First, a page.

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Prolog Syntax

The syntax of Prolog is as follows:


Using the following truth-functional symbols, the Prolog expressions are comprised. These symbols have the same interpretation as in the predicate calculus.

English Predicate Calculus Prolog
If --> :-
Not ~ Not
Or V ;
and ^ ,


Variable is a string. The string can be a combination of lower case or upper case letters. The string can also contain underscore characters that begin with an underscore or an upper-case letter. Rules for forming names and predicate calculus are the same.

For example:


A fact is like a predicate expression. It is used to provide a declarative statement about the problem. In a Prolog expression, when a variable occurs, it is assumed to be universally quantified. Facts are specified in the form of the head. Head is known as the clause head. It will take in the same way as the goal entered at the prompt by the user.

For example:


In Prolog, the query is the action of asking the program about the information which is available within its database. When a Prolog program is loaded, we will get the query prompt,

After this, we can ask about the information to the run time system. Using the above simple database, we can ask a question to the program like

and it will give the answer

The system responds to the query with yes if the database information is consistent to answer the query. Using the available database information, we can also check that the program is capable of proving the query true. No indicates that the fact is not deducible based on the available information.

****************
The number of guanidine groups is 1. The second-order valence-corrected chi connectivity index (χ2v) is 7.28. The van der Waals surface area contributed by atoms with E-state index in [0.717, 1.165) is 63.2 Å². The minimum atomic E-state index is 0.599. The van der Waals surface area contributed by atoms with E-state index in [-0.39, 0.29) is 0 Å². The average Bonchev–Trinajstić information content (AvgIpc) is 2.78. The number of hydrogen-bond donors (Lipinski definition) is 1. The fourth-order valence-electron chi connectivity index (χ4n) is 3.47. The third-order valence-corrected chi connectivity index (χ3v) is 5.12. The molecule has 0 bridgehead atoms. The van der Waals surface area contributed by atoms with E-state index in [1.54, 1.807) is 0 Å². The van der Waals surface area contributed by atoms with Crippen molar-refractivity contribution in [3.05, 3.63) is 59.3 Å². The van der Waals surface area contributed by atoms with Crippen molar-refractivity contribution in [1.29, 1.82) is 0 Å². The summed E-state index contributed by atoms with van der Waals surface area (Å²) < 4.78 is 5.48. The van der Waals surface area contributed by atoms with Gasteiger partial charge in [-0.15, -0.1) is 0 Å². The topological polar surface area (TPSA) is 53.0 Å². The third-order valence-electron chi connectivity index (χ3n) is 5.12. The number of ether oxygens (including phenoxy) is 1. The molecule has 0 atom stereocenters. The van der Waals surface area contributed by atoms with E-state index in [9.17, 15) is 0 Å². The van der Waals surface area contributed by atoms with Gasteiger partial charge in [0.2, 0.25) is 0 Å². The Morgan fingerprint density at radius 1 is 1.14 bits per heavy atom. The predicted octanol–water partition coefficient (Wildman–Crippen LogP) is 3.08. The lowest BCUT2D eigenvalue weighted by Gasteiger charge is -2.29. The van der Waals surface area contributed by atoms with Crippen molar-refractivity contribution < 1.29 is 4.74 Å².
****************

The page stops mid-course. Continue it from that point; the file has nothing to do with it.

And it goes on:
The system answers no to the query if the database does not have sufficient information.


Rules extend the logic program capabilities. Rules are used to provide the decision-making process in Prolog. Rules are specified in the form:

The head is known as the clause of the head.

:- is known as the clause neck. It is read as 'if'. The body of the clause is specified by t1, t2, t3,…, tk. It contains one or more components, and it can be separated using the commas. A rule will read as 'head is true if t1, t2, t3,…., tk are all true'.

In the following program, first two lines indicate the facts and last two lines indicate the rules:

The above rules mean that 'large_animal(A) is true if dog(A) is true, and large(A) is true, etc.'

The last line means that 'large_animal(C) is true if cat(C) is true, and large(C) is true.

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